Rocking a New Sound for Guitar

We’ve seen inventive sound hacking from [Jeremy Bell] before on Hackaday. You may remember reading a few months ago about how he invented a new way to produce that familiar effect DJs create when scratching records. By clipping samples from cassette tapes and stretching them across a set of short rails, he was able to refashion the audio pickup to glide over the tape at his fingertips. With a clothes pin wrapped in strips of foil teetering over a contact, he had a responsive tactile switch to aid in producing the cutting needed to carve out a beat.

Since then, [Jeremy] has been evolving this same switch concept and testing out new applications for it. The most recent of which he appropriately referrers to as the “Rocker”. With an electric guitar as a starting point, [Jeremy] uses a similar switching technique to bounce back and forth between two audio signals. The first of which being the sound produced in real-time by hammering on the frets of the guitar, and the second channel having a slight delay. By leveraging the glitchy effect created when switching between the two channels he is able to produce a sound all its own.

The prototype seen in his video is table-bound like the early versions of his Scrubboard, yet he’s able to play one-handed with the guitar and demo his device like a cake walk. It’d be fantastic to see this quirkiness and ingenuity taken to the level of his previous hack, leading to a stand-alone add-on for the guitar. Either way, this is yet another great example of sound play:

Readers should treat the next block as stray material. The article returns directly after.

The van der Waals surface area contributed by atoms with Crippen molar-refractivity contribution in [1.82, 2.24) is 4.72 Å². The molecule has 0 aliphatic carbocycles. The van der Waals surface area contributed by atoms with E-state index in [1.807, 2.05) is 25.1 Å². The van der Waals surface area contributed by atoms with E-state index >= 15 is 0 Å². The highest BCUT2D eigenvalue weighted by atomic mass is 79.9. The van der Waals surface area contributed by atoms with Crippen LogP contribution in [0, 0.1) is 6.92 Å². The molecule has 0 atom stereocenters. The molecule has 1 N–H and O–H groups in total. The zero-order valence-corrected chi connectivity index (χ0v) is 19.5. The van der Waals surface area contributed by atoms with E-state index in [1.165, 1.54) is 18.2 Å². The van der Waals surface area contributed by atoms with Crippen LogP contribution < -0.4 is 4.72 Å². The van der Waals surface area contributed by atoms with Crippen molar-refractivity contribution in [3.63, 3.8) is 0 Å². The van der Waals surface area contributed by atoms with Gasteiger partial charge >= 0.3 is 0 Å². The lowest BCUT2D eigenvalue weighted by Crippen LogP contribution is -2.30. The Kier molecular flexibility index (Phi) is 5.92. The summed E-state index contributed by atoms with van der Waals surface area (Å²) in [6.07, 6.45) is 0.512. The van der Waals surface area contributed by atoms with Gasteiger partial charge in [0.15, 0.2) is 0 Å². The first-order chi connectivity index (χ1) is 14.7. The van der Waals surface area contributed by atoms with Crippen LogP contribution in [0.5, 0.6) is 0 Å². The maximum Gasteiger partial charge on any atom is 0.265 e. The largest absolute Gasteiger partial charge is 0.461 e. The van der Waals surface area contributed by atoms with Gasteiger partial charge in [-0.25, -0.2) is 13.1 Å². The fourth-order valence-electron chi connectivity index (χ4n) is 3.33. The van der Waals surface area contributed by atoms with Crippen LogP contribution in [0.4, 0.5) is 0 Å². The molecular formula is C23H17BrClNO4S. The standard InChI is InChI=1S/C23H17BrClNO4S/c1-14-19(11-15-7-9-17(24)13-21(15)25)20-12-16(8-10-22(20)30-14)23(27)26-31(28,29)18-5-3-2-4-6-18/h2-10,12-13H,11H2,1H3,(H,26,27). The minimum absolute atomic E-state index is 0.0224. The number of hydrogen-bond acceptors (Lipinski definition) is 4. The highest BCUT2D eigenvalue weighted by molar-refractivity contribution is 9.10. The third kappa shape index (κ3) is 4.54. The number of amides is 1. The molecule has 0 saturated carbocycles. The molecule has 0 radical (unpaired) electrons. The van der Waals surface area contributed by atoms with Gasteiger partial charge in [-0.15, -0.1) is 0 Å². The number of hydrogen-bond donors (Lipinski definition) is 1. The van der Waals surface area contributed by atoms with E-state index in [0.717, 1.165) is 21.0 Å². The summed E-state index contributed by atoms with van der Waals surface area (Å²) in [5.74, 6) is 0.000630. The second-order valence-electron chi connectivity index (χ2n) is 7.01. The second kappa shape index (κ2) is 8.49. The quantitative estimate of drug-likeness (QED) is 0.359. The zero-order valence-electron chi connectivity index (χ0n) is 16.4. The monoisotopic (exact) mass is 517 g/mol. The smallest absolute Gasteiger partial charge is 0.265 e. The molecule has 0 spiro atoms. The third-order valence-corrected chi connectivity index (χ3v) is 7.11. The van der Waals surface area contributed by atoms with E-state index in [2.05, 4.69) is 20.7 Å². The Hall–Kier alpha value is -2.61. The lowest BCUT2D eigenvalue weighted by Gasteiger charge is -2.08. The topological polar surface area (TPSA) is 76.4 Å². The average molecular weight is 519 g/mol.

26 thoughts on “Rocking a New Sound for Guitar

  1. The most dexterous use of duck tape ever. That and the delay can be built into the axe. It’s high time the guitar become truly electric, not just passive pickup. My sustaining slide is completely self contained.

  2. Playing one handed is not hard. That said, the guy has rhythm and has obviously practiced with this technique, now just stick it on the guitar so he can go between.

    Cool Hack. Good Sounds. No ukuleles, I am impressed!

  3. he could also just use a mixer and play with the fader like a dj…but i guess that’s cool too
    i’ve always thought if you could set up mixer channels so that it would switch with a drumstick hit you could make the switching much faster
    imagine instead of his fingers it was drumsticks…of course you’d need someone else to play guitar but if you were just switching between two tracks you wouldn’t

    1. That’s a pretty good idea — you could make a fairly simple device that does much more complex switching using a little finger-drum-pad, a keypad, or even a small conventional keyboard as the “glitcher” controller and a microcontroller for everything else.

      A TIVA-C launchpad board has a two 12-bit ADCs that sample at 1 mega-samples each (and can be multiplexed over a bunch of input pins), a ton of memory and plenty of GPIO – so sampling, delay, key sensing, control logic etc. could all be easily packed into one little board that costs $13 and fits easily on the guitar itself.